Wood Vs Aluminum Snowshoes: Which is Better?
Snowshoes are worn to displace your weight on snow, allowing you to float, making foot travel feasible in wintry climates. Traditional snowshoes are artfully crafted from natural materials. They have evolved into beautiful, functional tools for a variety of snow conditions. Modern styles are manufactured from cutting edge materials and designed for a wide range of activities, from a casual stroll to the mailbox, to high altitude racing. There are snowshoes kids will love as much as adults.
The First Snowy Steps
Some animals, like snowshoe hares, lynx, and Malamute dogs, have naturally large, furry feet; an evolutionary adaptation for snowy climates. Possibly taking a cue from the wild, snowshoes have been used by humans for over 4,000 years. Originally, they were thick sheets of leather tied onto the feet.
The indigenous North Americans were the first to make the traditional wood framed, rawhide webbed snowshoes we are familiar with. The Inuit used large, triangular or rounded snowshoes, known as “bear paws”, to get through heavy powder. The Cree and Iroquois used longer, narrower snowshoes for better maneuverability in forested areas. “Teardrops” were popular in the exploration and settlement of America. Lumberjacks preferred theirs about 40 inches long and 15-18 inches wide. Trackers preferred shoes that were only 10 or 12 inches wide, with longer tails (up to 5 feet overall).
Today’s wood snowshoes come in two basic styles. The Eastern version is an oval frame with wood cross bracing. The Western version is a rounded triangle with no cross bracing. The frame, often made of white ash, is a single strip of wood that is bent around a basic form and the butt ends are bound together.
- The bound end, or tail behaves somewhat like a rudder, providing straighter tracking.
- Rawhide lacing is a webbed pattern of knot work, interwoven through the frame, that provides flotation.
- Leather bindings are usually simple straps with buckles that hold your boots firmly on the snowshoe bed.
- Wood frames remain flexible even when cold
- Traditional snowshoes are very quiet
- Rawhide webbing does not accumulate snow
- Rawhide webbing provides traction without adding components
- Traditional snowshoes are heirloom-worthy
- Traditional snowshoes are expensive
- Wooden snowshoes are heavier than modern snowshoes
- Traditional snowshoes require frequent, tedious maintenance
Modern aluminum snowshoes, available since 1972, come in three basic styles; Recreational, Mountaineering, and Racing. They are made with a rectangular aluminum tube frame with rounded ends, and raised toes. The webbing has been replaced with synthetic, solid decking. The bindings are ratcheting straps that can be operated while wearing gloves, and attached to a fixed- or full- rotational base. Cleats and crampons for traction are standard on modern snowshoes. Heel lifts, which provide foot support while on steep terrain, are available on many brands of modern snowshoes.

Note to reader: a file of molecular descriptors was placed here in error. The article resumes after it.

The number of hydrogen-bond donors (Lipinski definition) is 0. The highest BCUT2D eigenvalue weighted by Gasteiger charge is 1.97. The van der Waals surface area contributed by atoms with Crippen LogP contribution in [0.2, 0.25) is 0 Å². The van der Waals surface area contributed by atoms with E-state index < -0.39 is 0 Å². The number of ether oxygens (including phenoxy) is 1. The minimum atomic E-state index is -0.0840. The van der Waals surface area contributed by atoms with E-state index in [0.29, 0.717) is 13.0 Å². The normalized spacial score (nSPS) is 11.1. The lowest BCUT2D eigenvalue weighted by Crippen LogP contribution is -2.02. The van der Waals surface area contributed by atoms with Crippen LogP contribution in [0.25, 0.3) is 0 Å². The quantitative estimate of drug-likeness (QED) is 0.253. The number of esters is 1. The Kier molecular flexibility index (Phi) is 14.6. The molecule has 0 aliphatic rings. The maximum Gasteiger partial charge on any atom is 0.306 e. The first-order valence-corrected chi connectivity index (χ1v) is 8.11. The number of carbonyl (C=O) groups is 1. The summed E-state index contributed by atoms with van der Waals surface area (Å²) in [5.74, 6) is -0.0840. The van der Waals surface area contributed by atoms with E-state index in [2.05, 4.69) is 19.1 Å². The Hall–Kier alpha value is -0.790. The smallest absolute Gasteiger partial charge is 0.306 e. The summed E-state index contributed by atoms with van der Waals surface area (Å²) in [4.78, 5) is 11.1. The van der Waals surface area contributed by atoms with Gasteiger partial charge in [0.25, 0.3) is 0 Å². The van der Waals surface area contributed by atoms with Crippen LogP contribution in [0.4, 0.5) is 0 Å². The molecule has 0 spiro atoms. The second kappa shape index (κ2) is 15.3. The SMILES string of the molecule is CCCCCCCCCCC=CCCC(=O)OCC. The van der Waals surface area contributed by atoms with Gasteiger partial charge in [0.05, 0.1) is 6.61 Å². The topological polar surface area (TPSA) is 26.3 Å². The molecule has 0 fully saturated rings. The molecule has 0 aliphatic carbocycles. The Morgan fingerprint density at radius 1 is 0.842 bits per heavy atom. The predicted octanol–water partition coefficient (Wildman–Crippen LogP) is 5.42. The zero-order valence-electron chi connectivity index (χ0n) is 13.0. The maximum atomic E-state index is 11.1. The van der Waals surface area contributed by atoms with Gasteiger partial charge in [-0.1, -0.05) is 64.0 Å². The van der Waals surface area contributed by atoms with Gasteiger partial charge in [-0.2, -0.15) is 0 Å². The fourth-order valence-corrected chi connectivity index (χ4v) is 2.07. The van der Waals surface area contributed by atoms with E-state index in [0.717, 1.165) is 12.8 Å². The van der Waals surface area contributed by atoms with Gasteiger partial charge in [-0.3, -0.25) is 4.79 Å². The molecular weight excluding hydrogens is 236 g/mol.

- Aluminum snowshoes are lightweight
- Aluminum snowshoes come in a variety of sizes, and styles
- Modern snowshoes are made for various conditions and specific activities
- Modern additions, such as rotating bindings, cleats, crampons, and heel lifts, add traction and lessen fatigue
- Aluminum snowshoes are relatively inexpensive
- The synthetic decking on aluminum snowshoes can become brittle in the cold and may crack or break
- Aluminum snowshoes offer little flexibility on uneven terrain
- Crampons and cleats can collect ice balls under your feet
Traditionalists stick to their guns, when it comes to snowshoes. So do modernists. Even though many folks have tried both kinds, if you check out the blogs, it almost seems that whichever type you learned on will be the type you’re hooked on.
There are recent developments in snowshoe manufacturing. New composite materials can blend the best of both worlds for a better experience. Designing snowshoes kids want to use has become its own branch of the industry. There are plastic paw prints to strap on their little feet, or professional grade snowshoes that will give them an early start on this health filled activity.
No matter which type you choose, modern or traditional, always be prepared for your experience. Be sure to dress properly, stay hydrated, and take the right equipment. Adjustable snowshoes poles with ergonomic grips and wide snow baskets can act as “a second pair of legs” when you run out of steam. We have even used snowshoes poles to build makeshift wind blocks on the slope.
Whether you are a traditionalist or a modernist, snowshoeing is an amazing way to enjoy the great outdoors in winter.